Weather and other atmospheric/paranormal or environmental effects to be encountered with a degree of regularity. Roll a d10 every 4 months after the expedition’s first year.

1. Arctic Pollen. Strange neon spores cloud the polar winds drifting in streaks across the grey-white sky and settling on deck, on your clothes, on your face. All we know is that we should burn it out before it starts to grow.

2. Carnivorous Ice. Ice that eats. Nearly indistinguishable from any other ice flow save for the faint streaks of seal blood frozen into it. The flesh and bone-eating ice cracks under its intended prey and quickly refreezes crunching and slicing away as a means of attack and mastication. Carnivorous Ice is not alive as far as we can tell.

3. Razor Lights. Angled shafts of faint light, comparatively bright against the dim polar twilight, litter the seas and stony beaches of the polar north. Beware the lights as they slash through cloth and flesh at the gentlest touch. 

4. Blizzard Watchers. Sometimes during blizzards, we see them. Black specks that move through the snow-grey clouds and hang above our ships. An officer observed them through his looking glass and said they looked like men in flowing black robes and would answer no other questions about what he saw. 

5. Screamers. The first rescue party sent to investigate the cries never returned. We don’t know what they are but after sunset and during the long sunless winter we hear them screaming. These things scream out on the ice, usually they are far from the ship and their shrill cries echo across the frozen waste. But recently, they’ve been getting closer. The men are getting unnerved. 

6. Anti-Sun. During the long night, when the sun sets and doesn’t rise again for months, another alien sun takes its place. An inverted solar eye, of a deeper black set against the darkness of the night, it emanates cold and malice. It wends elliptically across the inky sky sometimes halting to glower above us.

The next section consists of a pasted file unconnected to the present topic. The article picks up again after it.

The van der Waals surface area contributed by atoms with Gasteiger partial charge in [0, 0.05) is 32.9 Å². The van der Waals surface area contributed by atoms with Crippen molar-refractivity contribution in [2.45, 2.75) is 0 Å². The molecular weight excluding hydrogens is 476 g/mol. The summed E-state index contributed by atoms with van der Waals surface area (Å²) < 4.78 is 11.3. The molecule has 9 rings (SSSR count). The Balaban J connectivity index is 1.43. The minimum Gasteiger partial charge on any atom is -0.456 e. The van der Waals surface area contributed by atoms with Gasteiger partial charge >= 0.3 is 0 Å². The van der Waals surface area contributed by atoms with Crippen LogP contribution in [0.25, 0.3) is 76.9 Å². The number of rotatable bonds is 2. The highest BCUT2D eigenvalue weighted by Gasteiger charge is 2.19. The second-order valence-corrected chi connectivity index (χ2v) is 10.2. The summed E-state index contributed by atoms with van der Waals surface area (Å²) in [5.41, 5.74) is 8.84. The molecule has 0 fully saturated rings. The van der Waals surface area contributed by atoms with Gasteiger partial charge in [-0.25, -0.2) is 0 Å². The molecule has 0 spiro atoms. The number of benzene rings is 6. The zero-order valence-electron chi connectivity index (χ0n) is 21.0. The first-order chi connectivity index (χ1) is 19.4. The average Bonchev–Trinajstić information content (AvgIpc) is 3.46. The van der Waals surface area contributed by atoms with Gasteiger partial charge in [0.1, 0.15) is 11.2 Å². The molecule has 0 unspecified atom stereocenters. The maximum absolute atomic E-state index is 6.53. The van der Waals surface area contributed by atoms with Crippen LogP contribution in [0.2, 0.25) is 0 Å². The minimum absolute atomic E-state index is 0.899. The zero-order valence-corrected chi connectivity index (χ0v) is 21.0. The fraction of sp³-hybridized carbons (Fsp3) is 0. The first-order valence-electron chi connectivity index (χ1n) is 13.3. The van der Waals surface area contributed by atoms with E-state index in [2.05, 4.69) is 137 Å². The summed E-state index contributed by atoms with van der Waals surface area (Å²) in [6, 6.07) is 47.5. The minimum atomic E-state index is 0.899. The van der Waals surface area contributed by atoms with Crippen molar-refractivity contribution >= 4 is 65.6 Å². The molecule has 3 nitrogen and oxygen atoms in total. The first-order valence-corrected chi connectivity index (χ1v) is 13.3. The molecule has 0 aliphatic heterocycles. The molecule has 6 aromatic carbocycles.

7. Creeping Snowdrifts. Crawling across the ice fields or up your fur coat towards your face, the snow is trying to asphyxiate you. 

8. Messenger Columns. Huge pillars of solid, translucent ice thrice the height of a man stand isolated against the flat, pebble strewn islands and cracked spines of the ice-field’s bergs. Gazing into the column’s ink-swirled depths reveals shimmering, hallucinatory images of distant lands, of your home. Nerve-shot sailors find it hard or impossible to look away and will be found the following morning frozen into the icy column. 

9. Flesh-Stripping Pseudo-Waves. Great, mindless, moving hills of sea-grey jelly, rimed will polar frost that slowly circle the seas, icefields, tundra and rocky islands of the Hyperborean north swelling and sweeping up unfortunate seals, bears and sailors alike to be devoured in its colossal mass. These rare phenomena emerge from the depths of the ocean to float across its surface or press through cracks in the icefield sweeping the land for things to consume.

10Poltergeist. Whether an effect of the strange magnetism that confuses our compasses or something altogether more supernatural, objects have been being stacked, rearranged and thrown. All men must be wary should rigging be knotted, the anchor dropped or an invisible hand carry a candle to the powder store.  

Vignette Encounters

These things are typically only encountered once per expedition. Roll a d8 for each year of the expedition, reroll results that have already been encountered or use it as an opportunity to revisit them.   

1.  Downed Monolith-Ship. We’d thought them only fanciful stories - of men, sky-pirates taking to the biting wind atop Hyperborea’s floating black masonry. But here they are. Their crashed rock’s rope bindings and wooden platforms lie smashed on the rocky shore. The crew’s skeletons scattering in the wind.   

2.  Night Fliers. Tens of thousands of them, these flying things - like jellyfish filling the entire night sky.

3.  Northbound Souls. Pale bodies move just below the ice and float ever northward. I wouldn’t touch them; they make me feel sick.

4.  Isle of Skulls. Those aren’t stones…

5.  The Abandoned Ship. Roll a new ship, name and one fantastic resource. The ship is completely abandoned, food and beds might still be warm. If the fantastic resource is a crew member, they are the soul survivor and shouldn't be trusted.    

6.  Friendly Aboriginals. Gods be praised. A tiny family of friendly natives. They have too little food to spare to so many of us but they might teach us a thing or two about how to survive.

7. The Shaman, a funny fellow of the native sort – strange, esoteric rituals and behaviours. If the shaman is mistreated by the crew a second terrible thing from the terror table is unleashed on the expedition. If he is treated well the shaman abates whatever is harrying the expedition for several weeks before departing further north.

8. Cannibal Shrine. The captain ordered us trusted crewmen to destroy it. It was built from (and possibly by) our own kin folk and countrymen, we could tell because the skeletons were wearing our nation’s uniform. It’s better the widows back home keep thinking that their men just disappeared.